Ambassador: China wants to end trade war but US keeps changing position
China wants to end the trade war with the US, but the US's position keeps changing, said Cui Tiankai, China's ambassador to the US on Wednesday.
Cui made this remark during an interview at National Public Radio (NPR) headquarters.
Cui Tiankai, Chinese ambassador to the US, gives a speech at the reception to celebrate the 69th anniversary of the founding of the People's Republic of China. [Photo: fmprc.gov.cn]
"The US's position keeps changing all the time, so we don't know exactly what the US would want as priorities," said Cui in the interview.
Cui reiterated that China does not want a trade war with the US, and hopes the two sides can resolve the disputes through negotiations.
He stressed the importance of "good faith" for successful negotiations, of which the US has not shown enough.
According to Cui, the two sides have kept in contact during the past months, and had extensive discussions in various areas. He said China is willing to make some concessions to reach an agreement, but it needs goodwill from both sides.
"We offered to reduce the trade deficit of the US, for instance. And we also presented a very good proposal to the US side about the further reform and opening up in China, some of the so-called structural issues. We are ready to work on the issues," the ambassador said.
"More than once we had some tentative agreement between the two working teams, then just overnight the tentative agreement was rejected, and the demand from the US changed. So this is very confusing, and this is making things very difficult," he added.
China-US relations need more cooperation than competition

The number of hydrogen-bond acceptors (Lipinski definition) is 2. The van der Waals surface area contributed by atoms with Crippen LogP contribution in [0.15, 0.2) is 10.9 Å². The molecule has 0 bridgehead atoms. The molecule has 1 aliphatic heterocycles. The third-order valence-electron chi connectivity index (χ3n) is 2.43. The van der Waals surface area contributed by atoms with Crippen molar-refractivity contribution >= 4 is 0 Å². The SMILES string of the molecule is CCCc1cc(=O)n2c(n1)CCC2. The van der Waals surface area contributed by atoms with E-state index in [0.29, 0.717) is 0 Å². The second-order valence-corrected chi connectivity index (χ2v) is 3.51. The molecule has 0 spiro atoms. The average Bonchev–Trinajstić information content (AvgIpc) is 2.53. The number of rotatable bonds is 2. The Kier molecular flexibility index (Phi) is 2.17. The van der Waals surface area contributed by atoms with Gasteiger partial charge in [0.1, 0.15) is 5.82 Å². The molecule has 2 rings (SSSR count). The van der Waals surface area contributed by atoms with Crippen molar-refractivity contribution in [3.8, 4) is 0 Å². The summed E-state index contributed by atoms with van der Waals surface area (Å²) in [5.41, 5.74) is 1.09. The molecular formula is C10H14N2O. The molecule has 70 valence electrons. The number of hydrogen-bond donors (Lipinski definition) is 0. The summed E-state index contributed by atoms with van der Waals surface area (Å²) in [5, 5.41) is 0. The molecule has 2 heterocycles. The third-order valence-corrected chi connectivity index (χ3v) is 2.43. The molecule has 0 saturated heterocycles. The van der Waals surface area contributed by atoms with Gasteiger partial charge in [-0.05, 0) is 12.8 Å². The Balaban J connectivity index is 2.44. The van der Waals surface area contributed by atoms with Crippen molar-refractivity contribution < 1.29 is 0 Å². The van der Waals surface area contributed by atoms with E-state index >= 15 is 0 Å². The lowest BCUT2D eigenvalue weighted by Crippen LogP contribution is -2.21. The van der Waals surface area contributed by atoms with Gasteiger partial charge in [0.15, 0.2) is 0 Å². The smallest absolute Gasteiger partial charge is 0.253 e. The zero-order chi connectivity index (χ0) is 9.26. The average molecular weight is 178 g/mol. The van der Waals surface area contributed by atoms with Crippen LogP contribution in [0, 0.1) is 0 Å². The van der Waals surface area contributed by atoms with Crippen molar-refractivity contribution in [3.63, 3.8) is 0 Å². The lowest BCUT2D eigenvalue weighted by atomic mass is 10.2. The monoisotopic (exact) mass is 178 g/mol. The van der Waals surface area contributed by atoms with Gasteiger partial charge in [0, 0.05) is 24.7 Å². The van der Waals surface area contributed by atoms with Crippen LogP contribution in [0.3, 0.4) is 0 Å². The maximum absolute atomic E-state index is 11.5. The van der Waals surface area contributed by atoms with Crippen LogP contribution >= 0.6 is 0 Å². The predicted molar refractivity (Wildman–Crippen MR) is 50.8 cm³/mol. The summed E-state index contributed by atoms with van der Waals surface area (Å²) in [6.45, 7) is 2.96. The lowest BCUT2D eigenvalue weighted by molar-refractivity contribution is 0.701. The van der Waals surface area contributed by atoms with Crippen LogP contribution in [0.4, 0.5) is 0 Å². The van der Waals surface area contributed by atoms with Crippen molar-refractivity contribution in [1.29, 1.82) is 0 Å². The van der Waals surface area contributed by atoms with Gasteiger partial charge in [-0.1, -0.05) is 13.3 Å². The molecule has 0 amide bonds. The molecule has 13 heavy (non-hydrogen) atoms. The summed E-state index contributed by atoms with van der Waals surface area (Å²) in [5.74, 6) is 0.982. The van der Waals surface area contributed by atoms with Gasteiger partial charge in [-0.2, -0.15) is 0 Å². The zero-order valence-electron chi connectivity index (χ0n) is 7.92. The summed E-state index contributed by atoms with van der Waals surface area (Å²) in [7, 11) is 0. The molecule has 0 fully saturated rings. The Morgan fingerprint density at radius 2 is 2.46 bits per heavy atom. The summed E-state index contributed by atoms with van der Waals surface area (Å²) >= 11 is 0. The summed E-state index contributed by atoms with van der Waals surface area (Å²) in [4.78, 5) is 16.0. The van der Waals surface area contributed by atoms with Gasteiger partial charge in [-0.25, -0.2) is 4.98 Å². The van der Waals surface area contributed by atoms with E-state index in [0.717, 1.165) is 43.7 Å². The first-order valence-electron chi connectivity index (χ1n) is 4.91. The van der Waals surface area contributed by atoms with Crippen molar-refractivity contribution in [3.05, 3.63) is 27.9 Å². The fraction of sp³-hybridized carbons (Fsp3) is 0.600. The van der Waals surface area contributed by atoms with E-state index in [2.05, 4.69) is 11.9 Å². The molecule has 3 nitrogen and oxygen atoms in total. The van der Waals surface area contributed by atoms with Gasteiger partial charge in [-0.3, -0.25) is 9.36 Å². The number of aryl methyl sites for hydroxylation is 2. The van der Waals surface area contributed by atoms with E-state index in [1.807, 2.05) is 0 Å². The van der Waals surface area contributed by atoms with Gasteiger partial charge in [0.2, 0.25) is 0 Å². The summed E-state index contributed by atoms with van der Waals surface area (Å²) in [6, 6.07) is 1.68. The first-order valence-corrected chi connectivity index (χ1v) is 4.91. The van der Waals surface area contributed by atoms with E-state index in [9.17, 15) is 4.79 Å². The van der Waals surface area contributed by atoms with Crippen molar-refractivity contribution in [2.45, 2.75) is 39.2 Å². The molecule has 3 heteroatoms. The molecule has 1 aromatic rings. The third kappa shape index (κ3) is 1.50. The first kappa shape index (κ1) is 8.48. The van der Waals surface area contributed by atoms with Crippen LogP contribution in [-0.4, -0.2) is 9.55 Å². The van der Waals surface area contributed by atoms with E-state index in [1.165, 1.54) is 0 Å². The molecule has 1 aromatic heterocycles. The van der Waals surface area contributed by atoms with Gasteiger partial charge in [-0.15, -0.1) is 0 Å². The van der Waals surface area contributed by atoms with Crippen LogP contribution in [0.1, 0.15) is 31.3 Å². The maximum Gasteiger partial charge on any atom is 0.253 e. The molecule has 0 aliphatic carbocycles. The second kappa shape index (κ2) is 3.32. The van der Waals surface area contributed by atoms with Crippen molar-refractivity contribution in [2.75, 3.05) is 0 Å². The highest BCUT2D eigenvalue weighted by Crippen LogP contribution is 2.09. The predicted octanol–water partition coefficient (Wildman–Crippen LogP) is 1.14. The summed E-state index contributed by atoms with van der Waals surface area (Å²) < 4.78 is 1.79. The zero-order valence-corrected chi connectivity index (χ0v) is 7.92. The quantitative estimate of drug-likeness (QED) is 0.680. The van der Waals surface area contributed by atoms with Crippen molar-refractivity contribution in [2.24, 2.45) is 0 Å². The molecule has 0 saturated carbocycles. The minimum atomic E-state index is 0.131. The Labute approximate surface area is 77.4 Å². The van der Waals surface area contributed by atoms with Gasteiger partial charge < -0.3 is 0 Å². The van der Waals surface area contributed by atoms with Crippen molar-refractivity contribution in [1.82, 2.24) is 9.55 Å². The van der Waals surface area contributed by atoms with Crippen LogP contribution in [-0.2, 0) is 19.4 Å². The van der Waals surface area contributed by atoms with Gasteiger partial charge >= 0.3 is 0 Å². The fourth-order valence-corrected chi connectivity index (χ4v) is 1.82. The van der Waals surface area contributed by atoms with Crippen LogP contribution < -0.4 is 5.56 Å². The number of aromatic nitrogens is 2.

"I think between any two countries, maybe especially between China and the US, there is a certain degree of competition. This is only natural," Cui said.
He added that there's also a much greater need for cooperation, saying that no country can really handle all the challenges all by itself.
"We have to cooperate whether we like it or not. This is a growing mutual need and a common interest," Cui noted.
"We are always ready to cooperate with the US even if we have differences and maybe just because we have differences the need for cooperation is even bigger."
'Meet halfway' on South China Sea issue
The Haixun 1103 cruise vessel heads to the Yacheng 13-1 drilling rig during a patrol in the South China Sea, on September 25, 2015. [Photo: Xinhua]
"We have sovereignty over many of the islands in the South China Sea. And this has been a longstanding position of China despite a change of government, you see, in 1949," said Cui.
He added that some territorial disputes do exist but "we're ready to work with other countries to have negotiations to have a final solution to such disputes."
"That's why we are working on a Code of Conduct in the South China Sea with the ASEAN countries."
Cui added that all parties concerned should work to maintain stability and order in the South China Sea and try to jointly develop resources before territorial sovereignty disputes can be resolved.
He also called on the US to meet China halfway, instead of undermining the process.
Good progress on Korean Peninsula
US Secretary of State Mike Pompeo (R) and Kim Yong Chol (L), a DPRK senior ruling party official and former intelligence chief, arrive for a lunch at the Park Hwa Guest House in Pyongyang on July 7, 2018. [Photo: VCG]
Cui hailed the recent progress made by the US and the Democratic People's Republic of Korea (DPRK) toward a completely denuclearized Korean Peninsula.
"My recommendation is that the US should continue its talks with the DPRK and try to take steps to encourage the DPRK to take further steps toward denuclearization," Cui added.
As for US Secretary of State Mike Pompeo's visit to the DPRK on Sunday, Cui said that he hopes that Pompeo has some clear ideas to present to the DPRK.
"Not only no American nuclear weapons, but the DPRK should not have nuclear weapons either. That's very clear," said Cui.
He noted that the US and the DPRK should reach some agreement on the definition of denuclearization.
The DPRK has announced that it will shift its strategic priority to economic development, Cui noted.
"Peace and stability on the peninsula meet the interest of all parties concerned."
The ambassador also responded that China will comprehensively and strictly implement the United Nations Security Council's resolutions when asked about the sanctions on the DPRK.